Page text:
I work in the fitness industry and see this firsthand. I’m surrounded by some of the most beautiful people, who are as close to the “ideal” as anyone could get. And yet, a lot of them are as insecure as can be. Why? Because they work in an industry that thrives on the “ideal” and at any given moment, someone newer, hotter, and more “ideal” could come along to supplant them. I’ve heard that it’s the same in Hollywood and athletics.
For this reason, a lot of fitness professionals routinely live off a sketchy “diet” of chemicals that couldn’t really pass for nutrition: pre-workout shakes, intra-workout drinks, post-workout bars, BCAAs, muscle-building stacks, protein powders, and fat-burners. (Keep in mind that very few of these supplements have been evaluated or regulated by the FDA, so nobody is aware of the long-term side effects of using any of these.)
And because there is no emotional satisfaction from eating chemicals, they end up binge-eating and starving themselves in a vicious cycle that leaves them hollow inside in spite of how close to perfect the outside is. It’s not uncommon to hear about whole cakes, brownies, bags of candies, and bottles of alcohol being devoured in a single sitting followed by starvation and strict calorie-counting as they prepare for the next show/event. Yes, your personal trainer, group exercise instructor, or the “trainer” you follow on Instagram may very well be doing this.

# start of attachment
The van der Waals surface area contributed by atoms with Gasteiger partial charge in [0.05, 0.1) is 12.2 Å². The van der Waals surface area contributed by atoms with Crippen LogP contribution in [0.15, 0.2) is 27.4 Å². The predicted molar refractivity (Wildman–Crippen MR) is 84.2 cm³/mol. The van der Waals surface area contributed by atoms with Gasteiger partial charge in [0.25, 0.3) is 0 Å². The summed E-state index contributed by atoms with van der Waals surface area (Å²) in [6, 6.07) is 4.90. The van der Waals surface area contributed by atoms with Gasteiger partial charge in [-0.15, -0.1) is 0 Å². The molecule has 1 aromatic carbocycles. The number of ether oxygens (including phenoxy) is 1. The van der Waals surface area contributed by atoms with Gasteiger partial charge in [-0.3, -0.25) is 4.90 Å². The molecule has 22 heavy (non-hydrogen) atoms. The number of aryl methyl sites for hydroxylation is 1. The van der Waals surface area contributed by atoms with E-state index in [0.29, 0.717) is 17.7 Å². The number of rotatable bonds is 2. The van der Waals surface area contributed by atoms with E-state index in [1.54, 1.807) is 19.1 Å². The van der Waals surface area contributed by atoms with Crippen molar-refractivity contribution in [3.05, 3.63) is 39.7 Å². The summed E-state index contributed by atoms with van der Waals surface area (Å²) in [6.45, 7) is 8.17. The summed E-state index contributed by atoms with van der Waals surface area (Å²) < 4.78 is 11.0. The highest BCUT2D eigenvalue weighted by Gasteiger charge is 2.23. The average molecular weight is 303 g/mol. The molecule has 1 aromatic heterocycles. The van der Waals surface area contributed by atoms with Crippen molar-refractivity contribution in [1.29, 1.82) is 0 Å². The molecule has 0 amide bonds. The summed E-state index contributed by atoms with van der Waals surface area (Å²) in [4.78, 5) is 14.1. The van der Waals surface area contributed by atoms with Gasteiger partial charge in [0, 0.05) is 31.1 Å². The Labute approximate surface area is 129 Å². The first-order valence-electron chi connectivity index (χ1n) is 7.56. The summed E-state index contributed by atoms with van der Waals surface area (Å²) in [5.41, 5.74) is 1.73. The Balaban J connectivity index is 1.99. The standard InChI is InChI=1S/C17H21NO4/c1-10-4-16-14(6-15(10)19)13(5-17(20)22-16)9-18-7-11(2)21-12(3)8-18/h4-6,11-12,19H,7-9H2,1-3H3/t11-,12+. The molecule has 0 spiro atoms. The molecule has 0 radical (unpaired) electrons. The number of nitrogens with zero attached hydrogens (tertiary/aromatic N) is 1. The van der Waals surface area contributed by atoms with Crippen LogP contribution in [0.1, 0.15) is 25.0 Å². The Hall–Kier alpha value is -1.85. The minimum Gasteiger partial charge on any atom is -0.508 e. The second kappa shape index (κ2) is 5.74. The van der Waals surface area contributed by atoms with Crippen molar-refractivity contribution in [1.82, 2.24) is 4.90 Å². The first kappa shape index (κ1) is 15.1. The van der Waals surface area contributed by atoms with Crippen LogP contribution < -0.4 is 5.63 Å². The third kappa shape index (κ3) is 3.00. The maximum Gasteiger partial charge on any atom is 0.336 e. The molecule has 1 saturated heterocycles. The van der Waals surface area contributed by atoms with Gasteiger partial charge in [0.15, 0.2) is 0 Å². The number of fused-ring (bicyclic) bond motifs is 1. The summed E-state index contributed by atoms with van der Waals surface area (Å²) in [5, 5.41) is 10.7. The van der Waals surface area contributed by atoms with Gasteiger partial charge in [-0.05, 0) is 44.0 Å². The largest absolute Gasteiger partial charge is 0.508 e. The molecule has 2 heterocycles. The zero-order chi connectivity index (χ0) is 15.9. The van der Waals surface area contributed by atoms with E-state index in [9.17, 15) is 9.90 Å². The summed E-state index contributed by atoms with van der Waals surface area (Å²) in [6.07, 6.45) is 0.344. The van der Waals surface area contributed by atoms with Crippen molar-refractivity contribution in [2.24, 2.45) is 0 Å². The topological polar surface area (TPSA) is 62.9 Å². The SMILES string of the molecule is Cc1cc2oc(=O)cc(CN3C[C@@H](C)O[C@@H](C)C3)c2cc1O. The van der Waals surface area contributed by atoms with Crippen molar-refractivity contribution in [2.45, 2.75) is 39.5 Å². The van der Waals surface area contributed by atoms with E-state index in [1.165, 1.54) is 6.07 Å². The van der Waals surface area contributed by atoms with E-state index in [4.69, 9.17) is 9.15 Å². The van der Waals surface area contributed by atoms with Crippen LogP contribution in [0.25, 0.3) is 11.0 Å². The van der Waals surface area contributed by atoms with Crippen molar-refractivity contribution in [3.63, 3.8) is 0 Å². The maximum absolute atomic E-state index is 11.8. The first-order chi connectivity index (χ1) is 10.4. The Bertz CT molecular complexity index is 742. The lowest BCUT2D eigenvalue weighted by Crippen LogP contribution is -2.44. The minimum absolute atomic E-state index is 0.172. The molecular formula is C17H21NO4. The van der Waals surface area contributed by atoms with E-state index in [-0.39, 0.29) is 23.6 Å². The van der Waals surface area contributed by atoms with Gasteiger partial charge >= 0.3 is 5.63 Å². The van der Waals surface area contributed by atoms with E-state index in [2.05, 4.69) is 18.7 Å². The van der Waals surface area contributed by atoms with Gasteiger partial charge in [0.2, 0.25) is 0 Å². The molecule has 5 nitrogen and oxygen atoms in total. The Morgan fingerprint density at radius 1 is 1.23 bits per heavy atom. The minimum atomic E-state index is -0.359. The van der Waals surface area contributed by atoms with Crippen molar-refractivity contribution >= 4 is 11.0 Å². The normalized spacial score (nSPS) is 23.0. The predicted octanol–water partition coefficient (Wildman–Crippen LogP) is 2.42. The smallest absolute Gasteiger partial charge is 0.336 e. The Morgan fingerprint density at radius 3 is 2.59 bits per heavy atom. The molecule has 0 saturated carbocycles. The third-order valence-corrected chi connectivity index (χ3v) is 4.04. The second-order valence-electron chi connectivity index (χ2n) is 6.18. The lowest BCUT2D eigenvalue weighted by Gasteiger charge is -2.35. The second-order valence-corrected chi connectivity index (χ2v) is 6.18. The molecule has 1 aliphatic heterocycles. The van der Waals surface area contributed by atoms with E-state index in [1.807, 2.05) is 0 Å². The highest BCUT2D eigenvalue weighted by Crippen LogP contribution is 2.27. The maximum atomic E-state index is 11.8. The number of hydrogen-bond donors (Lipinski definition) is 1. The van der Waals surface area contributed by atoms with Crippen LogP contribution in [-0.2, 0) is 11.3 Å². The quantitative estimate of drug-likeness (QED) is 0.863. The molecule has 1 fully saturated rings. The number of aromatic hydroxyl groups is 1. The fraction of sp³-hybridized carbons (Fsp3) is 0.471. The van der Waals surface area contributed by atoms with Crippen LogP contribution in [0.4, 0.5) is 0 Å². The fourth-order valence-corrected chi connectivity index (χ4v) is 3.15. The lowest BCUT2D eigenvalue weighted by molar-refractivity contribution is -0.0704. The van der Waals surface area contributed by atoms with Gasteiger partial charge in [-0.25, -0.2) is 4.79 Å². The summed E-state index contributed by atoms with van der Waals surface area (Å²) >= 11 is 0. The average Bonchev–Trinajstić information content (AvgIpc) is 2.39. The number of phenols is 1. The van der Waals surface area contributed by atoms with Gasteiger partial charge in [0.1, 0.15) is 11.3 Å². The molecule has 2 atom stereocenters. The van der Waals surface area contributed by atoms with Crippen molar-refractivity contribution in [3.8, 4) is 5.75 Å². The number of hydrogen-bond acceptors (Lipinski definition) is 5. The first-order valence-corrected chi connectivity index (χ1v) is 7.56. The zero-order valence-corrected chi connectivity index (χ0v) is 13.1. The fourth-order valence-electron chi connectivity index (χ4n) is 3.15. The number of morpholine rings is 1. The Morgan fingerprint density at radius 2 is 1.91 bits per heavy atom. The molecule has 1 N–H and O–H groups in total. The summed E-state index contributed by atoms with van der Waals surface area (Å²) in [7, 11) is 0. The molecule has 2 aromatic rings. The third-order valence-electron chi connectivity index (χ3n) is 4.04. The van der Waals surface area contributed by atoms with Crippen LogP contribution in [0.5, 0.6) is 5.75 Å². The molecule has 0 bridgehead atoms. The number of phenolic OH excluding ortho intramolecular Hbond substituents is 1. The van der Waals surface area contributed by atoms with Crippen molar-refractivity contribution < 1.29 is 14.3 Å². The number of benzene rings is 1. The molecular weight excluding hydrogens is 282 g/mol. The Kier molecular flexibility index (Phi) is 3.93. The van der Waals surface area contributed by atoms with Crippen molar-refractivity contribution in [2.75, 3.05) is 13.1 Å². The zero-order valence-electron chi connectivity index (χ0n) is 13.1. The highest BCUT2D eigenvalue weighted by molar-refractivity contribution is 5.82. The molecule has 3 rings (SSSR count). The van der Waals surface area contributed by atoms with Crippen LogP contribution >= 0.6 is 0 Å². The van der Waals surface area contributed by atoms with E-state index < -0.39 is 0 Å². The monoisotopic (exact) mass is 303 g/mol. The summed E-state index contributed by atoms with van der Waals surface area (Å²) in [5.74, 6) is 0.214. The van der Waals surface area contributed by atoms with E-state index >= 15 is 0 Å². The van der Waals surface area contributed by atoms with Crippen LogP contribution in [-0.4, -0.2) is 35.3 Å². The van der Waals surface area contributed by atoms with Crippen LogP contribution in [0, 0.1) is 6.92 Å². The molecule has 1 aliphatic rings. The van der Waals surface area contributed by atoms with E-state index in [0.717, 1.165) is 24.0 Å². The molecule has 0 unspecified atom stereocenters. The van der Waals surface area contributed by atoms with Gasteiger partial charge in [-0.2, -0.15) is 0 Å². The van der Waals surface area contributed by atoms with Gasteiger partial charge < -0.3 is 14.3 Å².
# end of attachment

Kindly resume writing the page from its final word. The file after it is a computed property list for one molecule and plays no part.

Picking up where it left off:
Too hard to believe? Read about this Instagram fitness professional.
If fitness professionals (or actors and even athletes) experience such routine dysfunction, what hope is there for regular people who may need to legitimately lose some weight for health reasons or who are nowhere near where they want to be? If people that should be happy with their physical identity can’t be so in this society, where does that leave the average Joe or Jane? Let's face it: this is disordered eating and it can affect everyone. (Don't believe it can happen to you, men? Read about this member of the Seattle Mariners.)
First, we have to acknowledge that our society is still focused on looks. Sex sells and beautifully unrealistic, often air-brushed people are used in marketing everywhere. Whether right or wrong, marketing companies tap into the fact that we want to be beautiful and we want to have beautiful things. The problem is we encourage this marketing practice by continually reinforcing these behaviors with our wallets. We've been talking about changing the way things are marketed for as long as I can remember (I still remember the uproar over Kate Moss back in the day!) and nothing has changed yet. Until marketing companies see a change in our behavior, they have no reason to change their tactics.